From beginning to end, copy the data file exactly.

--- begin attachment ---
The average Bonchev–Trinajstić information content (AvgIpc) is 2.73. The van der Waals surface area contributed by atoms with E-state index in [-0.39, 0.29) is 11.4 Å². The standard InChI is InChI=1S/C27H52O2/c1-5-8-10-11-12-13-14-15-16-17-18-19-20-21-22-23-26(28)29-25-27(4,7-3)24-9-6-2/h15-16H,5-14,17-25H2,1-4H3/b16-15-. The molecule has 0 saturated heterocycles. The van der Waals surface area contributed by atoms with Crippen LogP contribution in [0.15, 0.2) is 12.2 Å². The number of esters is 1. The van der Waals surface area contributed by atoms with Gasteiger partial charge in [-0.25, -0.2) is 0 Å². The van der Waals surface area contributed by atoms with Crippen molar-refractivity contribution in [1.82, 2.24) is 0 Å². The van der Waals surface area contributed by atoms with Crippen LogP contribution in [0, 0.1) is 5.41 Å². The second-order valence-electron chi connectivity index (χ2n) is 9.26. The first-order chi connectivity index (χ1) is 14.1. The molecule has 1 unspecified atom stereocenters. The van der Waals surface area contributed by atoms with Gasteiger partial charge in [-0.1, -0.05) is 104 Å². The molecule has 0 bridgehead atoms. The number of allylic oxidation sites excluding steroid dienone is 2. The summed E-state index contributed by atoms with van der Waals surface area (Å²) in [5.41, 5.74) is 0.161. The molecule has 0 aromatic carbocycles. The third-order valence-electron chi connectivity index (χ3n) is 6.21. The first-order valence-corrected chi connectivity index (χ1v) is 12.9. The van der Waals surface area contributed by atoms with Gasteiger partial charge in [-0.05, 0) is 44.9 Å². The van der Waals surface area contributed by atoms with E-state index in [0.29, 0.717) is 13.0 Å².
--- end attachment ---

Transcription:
The average Bonchev–Trinajstić information content (AvgIpc) is 2.73. The van der Waals surface area contributed by atoms with E-state index in [-0.39, 0.29) is 11.4 Å². The standard InChI is InChI=1S/C27H52O2/c1-5-8-10-11-12-13-14-15-16-17-18-19-20-21-22-23-26(28)29-25-27(4,7-3)24-9-6-2/h15-16H,5-14,17-25H2,1-4H3/b16-15-. The molecule has 0 saturated heterocycles. The van der Waals surface area contributed by atoms with Crippen LogP contribution in [0.15, 0.2) is 12.2 Å². The number of esters is 1. The van der Waals surface area contributed by atoms with Gasteiger partial charge in [-0.25, -0.2) is 0 Å². The van der Waals surface area contributed by atoms with Crippen molar-refractivity contribution in [1.82, 2.24) is 0 Å². The van der Waals surface area contributed by atoms with Crippen LogP contribution in [0, 0.1) is 5.41 Å². The second-order valence-electron chi connectivity index (χ2n) is 9.26. The first-order chi connectivity index (χ1) is 14.1. The molecule has 1 unspecified atom stereocenters. The van der Waals surface area contributed by atoms with Gasteiger partial charge in [-0.1, -0.05) is 104 Å². The molecule has 0 bridgehead atoms. The number of allylic oxidation sites excluding steroid dienone is 2. The summed E-state index contributed by atoms with van der Waals surface area (Å²) in [5.41, 5.74) is 0.161. The molecule has 0 aromatic carbocycles. The third-order valence-electron chi connectivity index (χ3n) is 6.21. The first-order valence-corrected chi connectivity index (χ1v) is 12.9. The van der Waals surface area contributed by atoms with Gasteiger partial charge in [-0.05, 0) is 44.9 Å². The van der Waals surface area contributed by atoms with E-state index in [0.29, 0.717) is 13.0 Å².